Canada recently took over the leadership of the Arctic Council and will be succeeded by the U.S. in 2015. With back-to-back chairmanships, it gives both countries an opportunity to increase cooperation on initiatives that could enhance the development of a shared North American vision for the Arctic. The U.S. has significant geopolitical and economic interests in the high north and have released a new national strategy which seeks to advance their Arctic ambitions. While the region has thus far been peaceful, stable and free of conflict, there is a danger of the militarization of the Arctic. It has the potential to become a front whereby the U.S. and other NATO members are pitted against Russia or even China. In an effort to prevent any misunderstandings, there are calls for the Arctic Council to move beyond environmental issues and become a forum to address defense and security matters.
In May, Canada assumed the chairmanship of the Arctic Council where they will push for responsible resource development, safe shipping and sustainable circumpolar communities. The Arctic Council is the leading multilateral forum in the region and also includes the U.S., Denmark, Finland, Iceland, Norway, Sweden and Russia. During the recent meetings, members signed an Agreement on Cooperation on Marine Oil Pollution Preparedness and Response in the Arctic which seeks to improve coordination and planning to better cope with any such accidents. In addition, China, India, Japan, Singapore, South Korea, along with Italy were granted permanent observer status in the Arctic Council. With the move, China has gained more influence in the region. The potential for new trade routes that could open up would significantly reduce the time needed to transport goods between Europe and Asia. The Arctic is an important part of China’s global vision, as a place for economic activity and a possible future mission for its navy. In order to better reflect the realities of politics in the high north, there are calls to expand the Arctic Council’s mandate to also include security and military issues.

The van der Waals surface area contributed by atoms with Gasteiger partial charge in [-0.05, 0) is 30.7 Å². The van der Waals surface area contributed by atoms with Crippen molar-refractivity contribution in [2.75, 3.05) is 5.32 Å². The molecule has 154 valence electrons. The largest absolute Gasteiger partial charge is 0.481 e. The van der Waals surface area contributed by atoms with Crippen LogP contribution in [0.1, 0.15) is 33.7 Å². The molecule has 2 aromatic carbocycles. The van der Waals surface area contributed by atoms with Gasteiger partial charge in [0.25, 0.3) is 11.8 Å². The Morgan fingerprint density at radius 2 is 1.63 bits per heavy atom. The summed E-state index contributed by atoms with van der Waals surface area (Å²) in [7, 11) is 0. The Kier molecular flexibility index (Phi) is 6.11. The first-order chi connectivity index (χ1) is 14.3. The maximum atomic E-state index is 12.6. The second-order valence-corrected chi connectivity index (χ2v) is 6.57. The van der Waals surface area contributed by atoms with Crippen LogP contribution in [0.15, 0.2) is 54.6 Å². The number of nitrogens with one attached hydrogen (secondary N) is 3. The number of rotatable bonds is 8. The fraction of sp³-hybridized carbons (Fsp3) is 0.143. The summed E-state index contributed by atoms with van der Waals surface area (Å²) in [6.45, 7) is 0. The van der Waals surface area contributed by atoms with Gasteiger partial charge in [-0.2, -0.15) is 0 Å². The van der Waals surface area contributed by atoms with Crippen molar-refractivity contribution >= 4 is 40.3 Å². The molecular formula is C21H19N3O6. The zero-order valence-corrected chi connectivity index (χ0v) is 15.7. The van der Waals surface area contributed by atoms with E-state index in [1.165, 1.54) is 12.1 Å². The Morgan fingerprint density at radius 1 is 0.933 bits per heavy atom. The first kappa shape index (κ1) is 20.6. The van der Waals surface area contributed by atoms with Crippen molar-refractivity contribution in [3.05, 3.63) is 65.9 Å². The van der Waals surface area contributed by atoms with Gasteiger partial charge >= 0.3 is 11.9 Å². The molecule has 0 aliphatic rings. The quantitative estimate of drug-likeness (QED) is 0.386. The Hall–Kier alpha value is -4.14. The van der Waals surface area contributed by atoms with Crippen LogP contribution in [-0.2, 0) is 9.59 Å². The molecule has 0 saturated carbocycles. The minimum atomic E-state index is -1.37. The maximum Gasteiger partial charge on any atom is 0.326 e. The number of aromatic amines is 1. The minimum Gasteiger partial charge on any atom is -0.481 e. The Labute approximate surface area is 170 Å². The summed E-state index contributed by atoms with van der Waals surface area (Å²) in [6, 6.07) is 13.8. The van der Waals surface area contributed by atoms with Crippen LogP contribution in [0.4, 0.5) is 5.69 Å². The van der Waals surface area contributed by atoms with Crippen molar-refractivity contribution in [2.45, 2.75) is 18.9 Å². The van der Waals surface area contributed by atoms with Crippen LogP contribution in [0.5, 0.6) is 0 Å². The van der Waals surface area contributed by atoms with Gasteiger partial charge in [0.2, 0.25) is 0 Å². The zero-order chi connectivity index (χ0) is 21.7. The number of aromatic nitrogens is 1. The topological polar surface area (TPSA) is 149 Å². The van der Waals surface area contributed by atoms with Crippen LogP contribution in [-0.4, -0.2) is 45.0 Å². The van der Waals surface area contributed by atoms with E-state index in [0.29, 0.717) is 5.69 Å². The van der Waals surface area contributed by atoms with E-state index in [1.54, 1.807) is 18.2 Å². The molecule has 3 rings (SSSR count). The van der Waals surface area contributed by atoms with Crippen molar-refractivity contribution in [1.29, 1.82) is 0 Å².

Writing for the National Post, Rob Huebert of the Canadian Defence and Foreign Affairs Institute explained that, “One issue that has not received much attention is the need to discuss the growing militarization of the Arctic. While the Arctic Council is formally forbidden from discussing military security in the Arctic, the time has arrived to rethink this policy.” He went on to say, “The militaries of most Arctic states are taking on new and expanded roles in the region that go beyond their traditional responsibilities, which may create friction in the region.” Huebert also stressed that, “These new developments need to be discussed to ensure that all Arctic Council member states understand why they are occurring, and increase the confidence of members that these new developments are not about a conflict in the Arctic, but about the defence of core strategic interests.” He further added, “It is easy to see how both the Americans and Russians will become increasingly concerned about the security steps that the other is taking. But now is the time for all to openly discuss these developments so that old suspicions and distrusts do not resurface.”
As part of efforts to strengthen Arctic security cooperation, in June, the Northern Chiefs of Defence Meeting was held in Greenland. It brought together representatives from the U.S., Canada, Denmark, Russia, Sweden, Norway, Finland and Iceland. Gen. Charles Jacoby, Commander of North American Aerospace Defense Command (NORAD) and U.S. Northern Command (USNORTHCOM) also attended the event. The second annual gathering was used as an, “opportunity for direct multilateral and bilateral discussions focused on Northern issues. Topics discussed included the sharing of knowledge and expertise about regional operational challenges; responsible stewardship of the North; and the role Northern militaries can play in support of their respective civil authorities.” The Northern Chiefs of Defence meeting has become an essential forum to address common Arctic safety and security concerns.